Wednesday, March 16, 2011

This Is Our Land, This Is Your Land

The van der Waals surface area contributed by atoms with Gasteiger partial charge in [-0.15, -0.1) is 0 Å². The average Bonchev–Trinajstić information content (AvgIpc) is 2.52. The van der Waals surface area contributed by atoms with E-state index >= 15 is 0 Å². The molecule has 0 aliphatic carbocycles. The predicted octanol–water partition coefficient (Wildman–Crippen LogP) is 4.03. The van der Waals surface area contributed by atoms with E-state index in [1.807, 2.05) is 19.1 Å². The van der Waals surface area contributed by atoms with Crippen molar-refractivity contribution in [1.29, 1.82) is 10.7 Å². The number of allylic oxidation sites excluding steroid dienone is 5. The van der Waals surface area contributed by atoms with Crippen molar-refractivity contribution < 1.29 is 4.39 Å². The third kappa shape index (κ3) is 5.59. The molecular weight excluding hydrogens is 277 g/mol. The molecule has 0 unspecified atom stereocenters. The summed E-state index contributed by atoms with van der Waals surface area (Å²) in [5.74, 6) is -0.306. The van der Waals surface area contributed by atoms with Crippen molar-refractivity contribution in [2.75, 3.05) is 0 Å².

And so, Midsomer Burning-gate rolls ever on dear blog reader. With, on Wednesday morning, the Daily Torygraph going out of its way to try and find a piece of stereotypical Little England that is resolutely white so that it can 'prove a point.' They found one. 'You don't get many foreigners in the countryside, do you?' one interviewee tells Iain Hollingshead. Maybe if you had a few more you wouldn't be perceived as such an ignorant bigot, dear. Interesting side point, however: This subject seems to bring out the very worst in all sorts of people - many, exactly the sort whom you'd never suspect of harbouring a discriminatory bone in their bodies. Yer Keith Telly Topping had a very strange conversation with a friend of his on Tuesday as the story was breaking where his friend - despite acknowledging that Brian True-May's comments were ludicrously crass, ham-fisted and insensitive - nevertheless, then went down the 'mind you, he's got a point' route, using the Durham pit village that he was born in as an example of a part of England which is still untouched by muticulturalism. No, no, no, no, no - he does not 'have a point' or anything even remotely like it. Leaving aside for a second the fact that there is hardly a population centre in the UK over a couple of thousand people where there isn't, at the very least least, a Chinese or Indian takeaway or an Asian-run corner shop, leaving aside the number of Black and Asian millionaires currently playing in the football league at one level or another, most of whom would appear to live in exactly the sort of quaint, upper middle class areas of rustic charm that Midsomer Murders deals in, there's a far wider issue at stake here. Brian True-May's defence for this 'white's only' policy is, he suggests, one of 'realism.' The Independent does a good job in questioning whether his perception of realism is actually, in and of itself, even remotely realistic asking, not unreasonably, why a supposedly 'realistic' portrayal of 'the last bastion of Englishness' doesn't even have a curry house or a kebab shop in it? But this is TV drama we're talking about. TV drama, especially something like Midsomer Murders, in a which a series of small English villages surrounding a sleepy little market town have a murder rate higher than Chicago, is anything but realistic. My friend spoke of his dislike of perceived 'tokenism' and the way in which some TV dramas appear - to him, at least - to shoehorn in black characters for no obvious reason other than box-ticking. I told him that I thought he was talking utter tripe. Notably as one of the examples he used was Wil Johnson in Waking the Dead, an assessment which total misreads, firstly how good an actor the chap is, but also the nature of that particular drama and its history and character interactions. I went on to observe that television has a great opportunity to be an instrument of social change. Yer Keith Telly Topping comes from Newcastle, dear blog reader, you might have noticed. It's a city which has, over the last forty years, become one of the most diverse and vibrantly multiculutral in the country, but until he was in his mid-teens yer Keith Telly Topping had hardly ever seen a black man. Except, of course, on television, via trailblazers like Rudolph Walker and Don Warrington. I like to think that one of the reasons yer Keith Telly Topping has grown up to be - he hopes - a reasonably tolerant geezer who accepts those from different cultures without too much fuss and bother is because of watching Love Thy Neighbour and Rising Damp in the 1970s and seeing the characters of Bill and Philip dealing with the crass racism of the likes of Eddie Booth and Rigsby respectively with an unflappable dignity. Whilst the Daily Scum Mail, inevitably, rants about political correctness gone mad I frankly applaud ITV's decision to make it clear that we are living in the Twenty First Century not the Nineteenth and that any form of apartheid - unintentional or fictional as the case may be - is not acceptable. Racism can come in many forms - much of it possibly unintentional or due to cultural conditioning rather than any deliberate malice, I fully accept that. But it is what it is and it has to be challenged when it occurs. In his piece on the subject mentioned above the Independent's Tom Peck quotes the articulate Asian-English owner of a shop in Wallingford, the town where Midsomer Murders is filmed. He states that Mr True-May was in his shop only the other day and is, therefore, clearly not a racist. I agree. But the fact that True-May apparently cannot conceive of any place for the shop owner, or any of his race, in the world he's created on Midsomer Murders is, sadly, indicative of an all-too-common attitude of erecting racial barriers where none need to exist. We all inhabit the same planet, we all breathe the same air. And, we are all mortal.